Can someone explain to me about IQ and change between reception and year 3?(16 Posts)
When my ds was in reception he was assessed as having a very high IQ.
This month in year 3 he had an IQ assessment at school that put him as slightly above average.
I questioned this with the school not challenging their result but just that I was surprised at the difference as I thought IQ was pretty consistent, and that it was knowledge that altered.
The school's response was that he'd been advanced in his reasoning skills at 5, and now his other skills have caught up he's no longer advanced for his age. I don't understand this. That to mean would mean his reasoning skills have platued.
Can anyone explain to me how this IQ business works as a child gets older?
Based on the above, when he gets assessed at 11 (the school reassess at year 6) could his IQ level be lower than it is today, could it fall below average? Counteracting could it have gone back up? Can you do anything to improve IQ, I had thought until yesterday that your IQ was what you were born with, and your knowledge was what you learnt - this is obviously wrong?
Well, IQ is really just a measure of the ability to do IQ tests. It seems an odd thing to be testing on a small child. If your son seems bright and capable, I'd focus on that rather than any numbers involved.
I don't have idea about OP's question, but I am wondering is this IQ test your school's normal assessment for every child? What does the result mean to them? Any following steps?
That's a very good point tinierclanger
The school use it along with more standard testing (reading, maths etc) to identify if the child has any difficulties or is at the G&T end, or in the middle and they use it for setting.
I doubt it's one of the internationally recognised IQ tests - it's probably something more informal they use to test reasoning skills. Maybe a non verbal reasoning test or something? It maybe just means that you'd done jigsaw puzzles and games with him when he was small, which put him ahead of others when that type of skill was tested, but maybe they have now caught up by being challenged at school. I wouldn't worry about it - what matters is how he gets on with his general learning at school.
Later on children sometimes need to sit tests in verbal and non verbal reasoning, eg to get into grammar school. Practice makes a lot of difference to how they do, so not a very reliable test of natural intelligence. IQ changes over time anyway (even if tested by a professional).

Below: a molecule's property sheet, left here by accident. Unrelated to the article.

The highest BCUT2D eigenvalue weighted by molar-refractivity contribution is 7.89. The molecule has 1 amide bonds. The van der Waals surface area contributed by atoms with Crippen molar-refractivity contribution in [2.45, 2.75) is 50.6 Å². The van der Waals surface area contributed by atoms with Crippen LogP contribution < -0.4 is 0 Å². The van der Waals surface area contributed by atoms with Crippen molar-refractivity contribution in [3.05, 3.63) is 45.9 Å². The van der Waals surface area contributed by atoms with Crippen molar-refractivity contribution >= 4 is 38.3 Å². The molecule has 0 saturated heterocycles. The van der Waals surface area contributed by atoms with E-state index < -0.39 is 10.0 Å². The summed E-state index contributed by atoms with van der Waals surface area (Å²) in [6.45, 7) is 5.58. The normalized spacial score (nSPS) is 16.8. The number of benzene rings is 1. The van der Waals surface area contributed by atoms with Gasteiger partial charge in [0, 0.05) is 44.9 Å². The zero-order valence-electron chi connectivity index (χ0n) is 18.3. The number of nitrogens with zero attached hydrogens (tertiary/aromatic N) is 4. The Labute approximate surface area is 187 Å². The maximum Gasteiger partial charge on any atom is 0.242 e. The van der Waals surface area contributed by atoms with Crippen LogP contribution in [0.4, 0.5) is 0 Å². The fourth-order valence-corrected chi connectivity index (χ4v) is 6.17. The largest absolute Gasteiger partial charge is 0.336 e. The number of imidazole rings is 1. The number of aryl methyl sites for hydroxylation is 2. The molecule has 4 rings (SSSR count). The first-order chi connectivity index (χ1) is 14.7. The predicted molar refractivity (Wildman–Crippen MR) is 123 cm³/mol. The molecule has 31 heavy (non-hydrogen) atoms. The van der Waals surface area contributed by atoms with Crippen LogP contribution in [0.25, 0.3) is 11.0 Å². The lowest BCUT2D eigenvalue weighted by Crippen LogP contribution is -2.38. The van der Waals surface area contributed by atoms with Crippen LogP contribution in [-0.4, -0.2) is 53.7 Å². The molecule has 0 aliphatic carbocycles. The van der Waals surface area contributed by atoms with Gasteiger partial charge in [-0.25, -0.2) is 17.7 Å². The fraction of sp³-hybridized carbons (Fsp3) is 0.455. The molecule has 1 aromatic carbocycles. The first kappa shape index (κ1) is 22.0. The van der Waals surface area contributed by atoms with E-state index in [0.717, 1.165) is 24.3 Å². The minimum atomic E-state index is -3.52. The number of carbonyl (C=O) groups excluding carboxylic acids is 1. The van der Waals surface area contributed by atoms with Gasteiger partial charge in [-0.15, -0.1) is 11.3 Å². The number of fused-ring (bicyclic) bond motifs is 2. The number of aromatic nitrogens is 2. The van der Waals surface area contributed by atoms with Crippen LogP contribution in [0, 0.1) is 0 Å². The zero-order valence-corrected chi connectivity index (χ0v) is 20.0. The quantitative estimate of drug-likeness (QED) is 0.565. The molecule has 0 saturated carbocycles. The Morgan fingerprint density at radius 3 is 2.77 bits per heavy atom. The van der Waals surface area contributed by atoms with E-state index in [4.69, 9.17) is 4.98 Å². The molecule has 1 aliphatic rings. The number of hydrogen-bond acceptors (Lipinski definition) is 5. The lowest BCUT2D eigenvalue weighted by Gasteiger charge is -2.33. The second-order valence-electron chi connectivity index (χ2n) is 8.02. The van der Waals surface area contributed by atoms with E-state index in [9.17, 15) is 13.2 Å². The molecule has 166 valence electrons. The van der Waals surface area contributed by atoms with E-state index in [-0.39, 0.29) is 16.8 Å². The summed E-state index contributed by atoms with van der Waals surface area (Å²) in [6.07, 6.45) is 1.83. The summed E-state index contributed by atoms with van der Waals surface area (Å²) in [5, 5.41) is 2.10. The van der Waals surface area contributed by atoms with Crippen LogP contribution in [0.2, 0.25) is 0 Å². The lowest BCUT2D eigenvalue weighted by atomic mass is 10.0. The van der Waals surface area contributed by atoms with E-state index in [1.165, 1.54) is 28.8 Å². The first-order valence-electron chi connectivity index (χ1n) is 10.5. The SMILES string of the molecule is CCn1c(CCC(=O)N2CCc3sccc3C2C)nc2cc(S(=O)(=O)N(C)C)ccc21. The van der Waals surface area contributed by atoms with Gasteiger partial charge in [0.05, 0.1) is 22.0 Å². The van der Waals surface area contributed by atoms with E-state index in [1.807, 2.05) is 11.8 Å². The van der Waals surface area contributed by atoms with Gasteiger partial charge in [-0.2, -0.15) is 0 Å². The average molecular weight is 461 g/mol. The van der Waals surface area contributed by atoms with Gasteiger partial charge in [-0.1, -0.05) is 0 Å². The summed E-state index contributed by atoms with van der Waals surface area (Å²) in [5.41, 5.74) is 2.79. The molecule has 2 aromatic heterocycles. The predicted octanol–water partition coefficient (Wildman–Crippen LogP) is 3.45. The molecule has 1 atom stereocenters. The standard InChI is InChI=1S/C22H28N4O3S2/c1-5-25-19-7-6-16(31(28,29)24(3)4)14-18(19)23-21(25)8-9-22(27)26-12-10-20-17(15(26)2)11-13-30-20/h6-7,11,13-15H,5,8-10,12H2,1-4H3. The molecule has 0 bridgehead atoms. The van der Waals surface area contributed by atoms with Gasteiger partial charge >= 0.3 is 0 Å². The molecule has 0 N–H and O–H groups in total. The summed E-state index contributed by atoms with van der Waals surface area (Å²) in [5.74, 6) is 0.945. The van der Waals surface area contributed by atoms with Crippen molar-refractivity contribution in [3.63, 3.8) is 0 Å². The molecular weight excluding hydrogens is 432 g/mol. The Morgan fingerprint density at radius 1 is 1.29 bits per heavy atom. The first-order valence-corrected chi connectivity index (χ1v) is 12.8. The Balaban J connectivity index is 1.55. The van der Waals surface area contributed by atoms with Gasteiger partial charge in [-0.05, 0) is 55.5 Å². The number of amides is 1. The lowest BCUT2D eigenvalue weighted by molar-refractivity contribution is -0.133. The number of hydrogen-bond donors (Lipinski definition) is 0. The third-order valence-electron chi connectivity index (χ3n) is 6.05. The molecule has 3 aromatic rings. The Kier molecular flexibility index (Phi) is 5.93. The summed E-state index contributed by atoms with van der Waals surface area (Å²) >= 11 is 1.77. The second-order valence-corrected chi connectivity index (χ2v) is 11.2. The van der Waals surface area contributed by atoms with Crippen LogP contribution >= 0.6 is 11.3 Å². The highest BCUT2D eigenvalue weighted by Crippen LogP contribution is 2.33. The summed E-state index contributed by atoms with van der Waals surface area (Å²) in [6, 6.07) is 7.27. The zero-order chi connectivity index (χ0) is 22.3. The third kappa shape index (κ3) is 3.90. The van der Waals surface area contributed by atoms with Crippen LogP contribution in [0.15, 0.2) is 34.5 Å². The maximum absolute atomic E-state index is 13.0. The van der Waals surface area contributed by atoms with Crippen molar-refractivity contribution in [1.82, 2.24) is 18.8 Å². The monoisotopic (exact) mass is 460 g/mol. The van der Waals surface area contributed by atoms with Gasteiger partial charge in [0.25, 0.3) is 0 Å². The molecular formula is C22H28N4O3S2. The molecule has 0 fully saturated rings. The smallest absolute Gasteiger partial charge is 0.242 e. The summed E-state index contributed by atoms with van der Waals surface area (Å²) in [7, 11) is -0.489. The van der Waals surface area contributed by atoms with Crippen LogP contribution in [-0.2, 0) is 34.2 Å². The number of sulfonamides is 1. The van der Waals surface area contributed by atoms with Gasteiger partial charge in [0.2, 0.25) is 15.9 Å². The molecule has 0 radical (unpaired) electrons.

Theoretically IQ is consistent regardless of your age, but it is notoriously difficult to assess accurately in young children. I'm surprised your school focuses on it rather than progress in maths and reading.
Go with your gut feeling. I think it is easy to get bogged down with levels, tests and assessments but ultimately in my opinion a parent deep down knows whether a child is average/above average/gifted in something and if tests don't tally they just have to work out what is going amiss.
It could be as easy as being distracted and not interested in the test itself, it is very difficult to rely on such a test unless administered by an educational psychologist and used as part of a wider assessment.
I would assume it's something to do with it being easier to be an 'outlier' at 3 or 4 than it is at 5, say, because more children are able to simply understand what they're being asked, or to concentrate, or something.
It's also possible to be something along the lines of the CATS tests (type of IQ tests) results: the explanations say things like - the difference between getting 3 wrong and 4 wrong (say) can make a huge difference to the overall IQ 'result' because the number of children getting close to 100% drops off exponentially (rather than neatly), iyswim. To that extent, they're all pretty unreliable, other than to say a person is roughly top quarter, second, third or fourth (that's just my opinion).
Mmm, that's probably as clear as mud...
So, to answer your question more succinctly, I think that whilst IQ is theoretically stable, the range of results within a cohort is more likely to vary more widely at 4 than at 8 (and as they are calculated against the standardised results for their age, it will affect an individual's actual result).